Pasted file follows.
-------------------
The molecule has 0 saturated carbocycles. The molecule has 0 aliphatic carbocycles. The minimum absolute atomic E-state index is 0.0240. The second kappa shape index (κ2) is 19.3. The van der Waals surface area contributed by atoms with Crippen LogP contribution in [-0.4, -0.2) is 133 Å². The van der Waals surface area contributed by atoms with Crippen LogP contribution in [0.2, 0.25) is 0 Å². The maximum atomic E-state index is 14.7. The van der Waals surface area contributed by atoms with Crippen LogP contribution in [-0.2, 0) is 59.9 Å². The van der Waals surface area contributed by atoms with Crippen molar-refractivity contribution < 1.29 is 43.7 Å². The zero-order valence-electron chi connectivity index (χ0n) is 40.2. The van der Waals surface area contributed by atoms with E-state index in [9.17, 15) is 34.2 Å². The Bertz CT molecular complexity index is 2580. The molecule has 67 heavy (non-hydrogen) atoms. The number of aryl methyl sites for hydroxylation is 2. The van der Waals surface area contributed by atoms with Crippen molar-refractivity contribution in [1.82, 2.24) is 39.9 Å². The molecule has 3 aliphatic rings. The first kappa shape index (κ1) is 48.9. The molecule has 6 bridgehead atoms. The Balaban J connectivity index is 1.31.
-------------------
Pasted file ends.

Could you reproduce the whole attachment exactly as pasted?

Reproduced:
The molecule has 0 saturated carbocycles. The molecule has 0 aliphatic carbocycles. The minimum absolute atomic E-state index is 0.0240. The second kappa shape index (κ2) is 19.3. The van der Waals surface area contributed by atoms with Crippen LogP contribution in [-0.4, -0.2) is 133 Å². The van der Waals surface area contributed by atoms with Crippen LogP contribution in [0.2, 0.25) is 0 Å². The maximum atomic E-state index is 14.7. The van der Waals surface area contributed by atoms with Crippen LogP contribution in [-0.2, 0) is 59.9 Å². The van der Waals surface area contributed by atoms with Crippen molar-refractivity contribution < 1.29 is 43.7 Å². The zero-order valence-electron chi connectivity index (χ0n) is 40.2. The van der Waals surface area contributed by atoms with E-state index in [9.17, 15) is 34.2 Å². The Bertz CT molecular complexity index is 2580. The molecule has 67 heavy (non-hydrogen) atoms. The number of aryl methyl sites for hydroxylation is 2. The van der Waals surface area contributed by atoms with Crippen molar-refractivity contribution in [1.82, 2.24) is 39.9 Å². The molecule has 3 aliphatic rings. The first kappa shape index (κ1) is 48.9. The molecule has 6 bridgehead atoms. The Balaban J connectivity index is 1.31.